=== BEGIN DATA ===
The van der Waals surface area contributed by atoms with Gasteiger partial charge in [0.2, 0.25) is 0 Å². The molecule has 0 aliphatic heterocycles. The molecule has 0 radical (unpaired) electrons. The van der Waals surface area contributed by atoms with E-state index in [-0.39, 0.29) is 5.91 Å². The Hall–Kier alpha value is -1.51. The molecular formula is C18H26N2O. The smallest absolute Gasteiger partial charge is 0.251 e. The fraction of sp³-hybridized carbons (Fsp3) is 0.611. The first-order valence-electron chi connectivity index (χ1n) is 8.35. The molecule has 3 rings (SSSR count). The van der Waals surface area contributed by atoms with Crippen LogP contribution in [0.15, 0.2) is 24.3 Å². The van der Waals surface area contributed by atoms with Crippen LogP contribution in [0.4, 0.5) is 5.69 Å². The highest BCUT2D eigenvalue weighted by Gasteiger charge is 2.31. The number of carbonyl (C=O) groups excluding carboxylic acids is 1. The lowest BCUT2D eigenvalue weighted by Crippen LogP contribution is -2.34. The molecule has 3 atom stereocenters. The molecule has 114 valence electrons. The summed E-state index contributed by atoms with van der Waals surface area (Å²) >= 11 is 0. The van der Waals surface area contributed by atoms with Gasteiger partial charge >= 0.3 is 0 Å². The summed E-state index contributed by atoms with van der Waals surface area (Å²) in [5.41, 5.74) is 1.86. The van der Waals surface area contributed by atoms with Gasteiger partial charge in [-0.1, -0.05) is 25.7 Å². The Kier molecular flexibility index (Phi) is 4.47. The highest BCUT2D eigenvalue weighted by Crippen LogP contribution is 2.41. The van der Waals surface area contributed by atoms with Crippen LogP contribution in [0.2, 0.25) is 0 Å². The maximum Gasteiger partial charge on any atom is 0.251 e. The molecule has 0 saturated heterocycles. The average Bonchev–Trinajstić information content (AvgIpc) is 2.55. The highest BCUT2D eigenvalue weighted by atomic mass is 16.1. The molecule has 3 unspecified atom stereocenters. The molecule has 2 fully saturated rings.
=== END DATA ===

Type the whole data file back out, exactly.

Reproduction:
The van der Waals surface area contributed by atoms with Gasteiger partial charge in [0.2, 0.25) is 0 Å². The molecule has 0 aliphatic heterocycles. The molecule has 0 radical (unpaired) electrons. The van der Waals surface area contributed by atoms with E-state index in [-0.39, 0.29) is 5.91 Å². The Hall–Kier alpha value is -1.51. The molecular formula is C18H26N2O. The smallest absolute Gasteiger partial charge is 0.251 e. The fraction of sp³-hybridized carbons (Fsp3) is 0.611. The first-order valence-electron chi connectivity index (χ1n) is 8.35. The molecule has 3 rings (SSSR count). The van der Waals surface area contributed by atoms with Crippen LogP contribution in [0.15, 0.2) is 24.3 Å². The van der Waals surface area contributed by atoms with Crippen LogP contribution in [0.4, 0.5) is 5.69 Å². The highest BCUT2D eigenvalue weighted by Gasteiger charge is 2.31. The number of carbonyl (C=O) groups excluding carboxylic acids is 1. The lowest BCUT2D eigenvalue weighted by Crippen LogP contribution is -2.34. The molecule has 3 atom stereocenters. The molecule has 114 valence electrons. The summed E-state index contributed by atoms with van der Waals surface area (Å²) >= 11 is 0. The van der Waals surface area contributed by atoms with Gasteiger partial charge >= 0.3 is 0 Å². The summed E-state index contributed by atoms with van der Waals surface area (Å²) in [5.41, 5.74) is 1.86. The van der Waals surface area contributed by atoms with Gasteiger partial charge in [-0.1, -0.05) is 25.7 Å². The Kier molecular flexibility index (Phi) is 4.47. The highest BCUT2D eigenvalue weighted by Crippen LogP contribution is 2.41. The van der Waals surface area contributed by atoms with Crippen LogP contribution in [0.2, 0.25) is 0 Å². The maximum Gasteiger partial charge on any atom is 0.251 e. The molecule has 0 saturated heterocycles. The average Bonchev–Trinajstić information content (AvgIpc) is 2.55. The highest BCUT2D eigenvalue weighted by atomic mass is 16.1. The molecule has 3 unspecified atom stereocenters. The molecule has 2 fully saturated rings.